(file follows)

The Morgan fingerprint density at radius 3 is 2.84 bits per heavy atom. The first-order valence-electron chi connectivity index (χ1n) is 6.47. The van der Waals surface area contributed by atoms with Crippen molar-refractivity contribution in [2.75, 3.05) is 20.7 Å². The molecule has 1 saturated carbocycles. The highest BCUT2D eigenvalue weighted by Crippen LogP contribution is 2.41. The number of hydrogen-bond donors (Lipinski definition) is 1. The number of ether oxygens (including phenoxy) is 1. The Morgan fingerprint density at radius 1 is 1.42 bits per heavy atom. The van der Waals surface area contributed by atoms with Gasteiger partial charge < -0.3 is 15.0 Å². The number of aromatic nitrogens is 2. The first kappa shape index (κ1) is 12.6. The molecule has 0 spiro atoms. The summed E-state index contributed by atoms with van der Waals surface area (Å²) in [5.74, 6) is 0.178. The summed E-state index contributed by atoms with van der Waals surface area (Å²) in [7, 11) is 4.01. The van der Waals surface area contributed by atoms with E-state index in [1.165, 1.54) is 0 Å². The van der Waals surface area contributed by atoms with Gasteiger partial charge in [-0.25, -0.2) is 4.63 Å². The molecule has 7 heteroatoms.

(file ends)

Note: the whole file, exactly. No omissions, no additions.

The Morgan fingerprint density at radius 3 is 2.84 bits per heavy atom. The first-order valence-electron chi connectivity index (χ1n) is 6.47. The van der Waals surface area contributed by atoms with Crippen molar-refractivity contribution in [2.75, 3.05) is 20.7 Å². The molecule has 1 saturated carbocycles. The highest BCUT2D eigenvalue weighted by Crippen LogP contribution is 2.41. The number of hydrogen-bond donors (Lipinski definition) is 1. The number of ether oxygens (including phenoxy) is 1. The Morgan fingerprint density at radius 1 is 1.42 bits per heavy atom. The van der Waals surface area contributed by atoms with Gasteiger partial charge < -0.3 is 15.0 Å². The number of aromatic nitrogens is 2. The first kappa shape index (κ1) is 12.6. The molecule has 0 spiro atoms. The summed E-state index contributed by atoms with van der Waals surface area (Å²) in [5.74, 6) is 0.178. The summed E-state index contributed by atoms with van der Waals surface area (Å²) in [7, 11) is 4.01. The van der Waals surface area contributed by atoms with E-state index in [1.165, 1.54) is 0 Å². The van der Waals surface area contributed by atoms with Gasteiger partial charge in [-0.25, -0.2) is 4.63 Å². The molecule has 7 heteroatoms.